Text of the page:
Oh and the "governing body" that votes on the grammy's includes about 17,000 people, most of them artist, engineers, and producers involved in the creation of music. Everyone from Radiohead, Metallica, Sting, U2, Foo Fighters, Coldplay, Taylor Swift, Britney Spears, Eminem, Jay-Z, Josh Groben, Garth Brooks, Willie Nelson, and Norah Jones are members of the academy and vote every year. Most artist like to win grammy's because it is recognition from your peers in the music industry, people involved in writing or recording music.

ur not going to get too far arguing the quality of the grammys. better stick to proving to everyone how ludicrously successful pop was.
« Last Edit: October 18, 2013, 04:06:54 PM by soapit »

Offline neilkap

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Re: The U2 of the 2000's
« Reply #48 on: October 18, 2013, 04:08:36 PM »
I heard beautiful day and vertigo on the radio a lot more often than I heard discotheque So I think that argument is bogus too.


Offline So Cruel

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Re: The U2 of the 2000's
« Reply #49 on: October 18, 2013, 04:57:37 PM »
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I heard beautiful day and vertigo on the radio a lot more often than I heard discotheque So I think that argument is bogus too.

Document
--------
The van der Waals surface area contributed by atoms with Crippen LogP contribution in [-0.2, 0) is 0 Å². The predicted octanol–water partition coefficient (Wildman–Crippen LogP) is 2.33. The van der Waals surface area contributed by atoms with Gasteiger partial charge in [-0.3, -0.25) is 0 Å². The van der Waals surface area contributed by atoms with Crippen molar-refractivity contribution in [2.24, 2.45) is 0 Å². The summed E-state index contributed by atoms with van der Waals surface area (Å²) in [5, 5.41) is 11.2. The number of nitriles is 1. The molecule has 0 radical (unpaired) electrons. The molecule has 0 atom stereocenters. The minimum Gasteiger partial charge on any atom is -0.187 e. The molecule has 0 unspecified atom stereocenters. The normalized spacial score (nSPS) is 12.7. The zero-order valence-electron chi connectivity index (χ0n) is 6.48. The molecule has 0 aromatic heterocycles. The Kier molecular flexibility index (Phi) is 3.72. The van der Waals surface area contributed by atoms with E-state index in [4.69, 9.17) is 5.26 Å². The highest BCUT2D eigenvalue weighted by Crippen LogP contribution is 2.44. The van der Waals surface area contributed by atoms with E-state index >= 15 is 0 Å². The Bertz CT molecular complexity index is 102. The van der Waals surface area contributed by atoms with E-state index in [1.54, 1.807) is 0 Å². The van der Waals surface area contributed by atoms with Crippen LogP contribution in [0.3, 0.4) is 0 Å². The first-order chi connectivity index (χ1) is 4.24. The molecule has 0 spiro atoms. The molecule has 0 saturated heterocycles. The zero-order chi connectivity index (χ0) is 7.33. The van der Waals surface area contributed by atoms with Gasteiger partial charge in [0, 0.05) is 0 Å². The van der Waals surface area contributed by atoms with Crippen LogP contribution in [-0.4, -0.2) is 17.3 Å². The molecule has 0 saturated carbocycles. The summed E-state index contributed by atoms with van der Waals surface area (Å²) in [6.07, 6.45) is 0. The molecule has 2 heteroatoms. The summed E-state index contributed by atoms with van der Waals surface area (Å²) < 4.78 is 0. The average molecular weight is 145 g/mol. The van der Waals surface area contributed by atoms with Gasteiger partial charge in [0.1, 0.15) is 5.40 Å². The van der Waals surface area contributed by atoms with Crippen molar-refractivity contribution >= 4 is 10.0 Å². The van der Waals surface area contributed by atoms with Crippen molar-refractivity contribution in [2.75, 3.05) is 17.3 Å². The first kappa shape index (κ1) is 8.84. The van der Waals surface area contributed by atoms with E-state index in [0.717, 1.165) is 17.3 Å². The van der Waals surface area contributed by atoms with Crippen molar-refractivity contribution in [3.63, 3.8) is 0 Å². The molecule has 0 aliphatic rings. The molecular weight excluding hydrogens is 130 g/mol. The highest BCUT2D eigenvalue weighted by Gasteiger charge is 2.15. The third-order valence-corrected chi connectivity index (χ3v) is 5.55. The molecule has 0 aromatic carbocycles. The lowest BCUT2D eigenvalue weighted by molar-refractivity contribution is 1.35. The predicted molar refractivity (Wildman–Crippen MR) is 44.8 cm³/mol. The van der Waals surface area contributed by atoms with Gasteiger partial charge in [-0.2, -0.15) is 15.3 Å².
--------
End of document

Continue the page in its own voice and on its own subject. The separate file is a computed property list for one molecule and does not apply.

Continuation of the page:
Yup, Beautiful Day is still on the radio all the time, 13 years after it was released. I think I heard Discotheque for about a month in '97 on the radio, and that was only 'cause it was the new U2 song.

Offline parkman

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Re: The U2 of the 2000's
« Reply #50 on: October 18, 2013, 04:58:55 PM »
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I heard beautiful day and vertigo on the radio a lot more often than I heard discotheque So I think that argument is bogus too.
Look up the charts
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First of all, Pop was coming after Achtung Baby and Zooropa and Zoo TV. HIGHLY popular stuff. And people didn't like it as much and it still sold a lot.
ATYCLB came after Pop. Pop people didn't like. ATYCLB, still sold more. A testament that it really was a great album in many people's eyes.

Secondly, it's one thing to say you don't like U2's recent stuff, it's another thing to say it's bad or "dad". Obviously, most people don't think it's bad or "dad".
Stop bashing. It ain't cool.

Offline edge245

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Re: The U2 of the 2000's
« Reply #51 on: October 18, 2013, 05:12:33 PM »
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I heard beautiful day and vertigo on the radio a lot more often than I heard discotheque So I think that argument is bogus too.

Well, in terms of national radio airplay that is electronically monitored by Broadcast Data Systems with the results for each week, this is how each albums singles did in terms of strictly radio airplay in the United States. This is where each song peaked on the HOT 100 AIRPLAY Chart in published weekly in Billboard.